The Orbán-Effect?


Over the past 15 years the number of EU citizens living in Austria has increased by 65% (from a rough 450.000 to 740.000 people). This is easily explained with the EU's rules on freedom of movement, residence and work. In Austria, many have feared that the enlargement of the EU (mainly the one in 2004) would lead to an influx of people from the former Eastern Bloc. But this has not been the case, as the figures show. Their number rose by 70% over the same period (from approximately 250.000 to 430.000).

Taking a closer look there is an outlier within those new member states. Hungary. The number of Hungarian residents in Austria followed the overall development - until 2010. But from 2011 this figure shows a sharp trend upwards. Compared to the 65 or 70 percent from other states, the rise of Hungarians in Austria is at a tremendous 136% (31.000 to 72.000 people) over the past 15 years. What caused this boost?

It is always dangerous to mix up causality and correlation. It is possible that the singular event of the Hungarian Kolontár dam breaking (October 4th, 2010) is the reason for the observed change. But it could as well be caused by the outbreak of the notorious Eyjafjallajökull (starting March 20th, 2010). Or maybe the cause lies with the 2010 elections which brought Viktor Orbán's nationalistic, authoritarian and rightwing coalition into office. Of course, the reason could be something completely different too.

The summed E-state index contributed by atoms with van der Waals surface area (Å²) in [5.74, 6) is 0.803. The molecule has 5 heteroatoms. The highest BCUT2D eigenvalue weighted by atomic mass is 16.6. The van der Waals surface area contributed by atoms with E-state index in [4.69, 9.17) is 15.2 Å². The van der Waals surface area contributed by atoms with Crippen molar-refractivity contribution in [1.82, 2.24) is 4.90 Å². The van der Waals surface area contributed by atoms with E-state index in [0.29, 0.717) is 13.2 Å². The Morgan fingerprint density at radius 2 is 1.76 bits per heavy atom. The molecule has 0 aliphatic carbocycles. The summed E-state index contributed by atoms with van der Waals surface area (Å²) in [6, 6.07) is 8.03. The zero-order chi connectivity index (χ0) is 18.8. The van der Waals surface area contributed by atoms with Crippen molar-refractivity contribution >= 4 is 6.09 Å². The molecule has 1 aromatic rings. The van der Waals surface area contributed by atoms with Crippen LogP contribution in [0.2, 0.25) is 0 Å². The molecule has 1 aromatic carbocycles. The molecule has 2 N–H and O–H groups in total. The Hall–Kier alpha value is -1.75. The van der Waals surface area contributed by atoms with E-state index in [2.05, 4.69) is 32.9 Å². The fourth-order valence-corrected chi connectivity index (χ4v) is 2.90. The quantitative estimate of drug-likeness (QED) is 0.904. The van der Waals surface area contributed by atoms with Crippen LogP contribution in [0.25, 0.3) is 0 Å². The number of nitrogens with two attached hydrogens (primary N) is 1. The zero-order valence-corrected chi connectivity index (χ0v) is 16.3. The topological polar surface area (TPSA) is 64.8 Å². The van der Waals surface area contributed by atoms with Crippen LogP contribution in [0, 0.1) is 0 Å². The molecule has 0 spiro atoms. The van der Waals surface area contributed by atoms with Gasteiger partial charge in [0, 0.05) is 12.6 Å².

But the correlation of Orbán taking office and his radical and authoritarian changes within the country and the rise in emigrants is one of the more interesting (possible) explanations.

Interactive chart of resident aliens from EU countries in Austria

Data source: Statistik Austria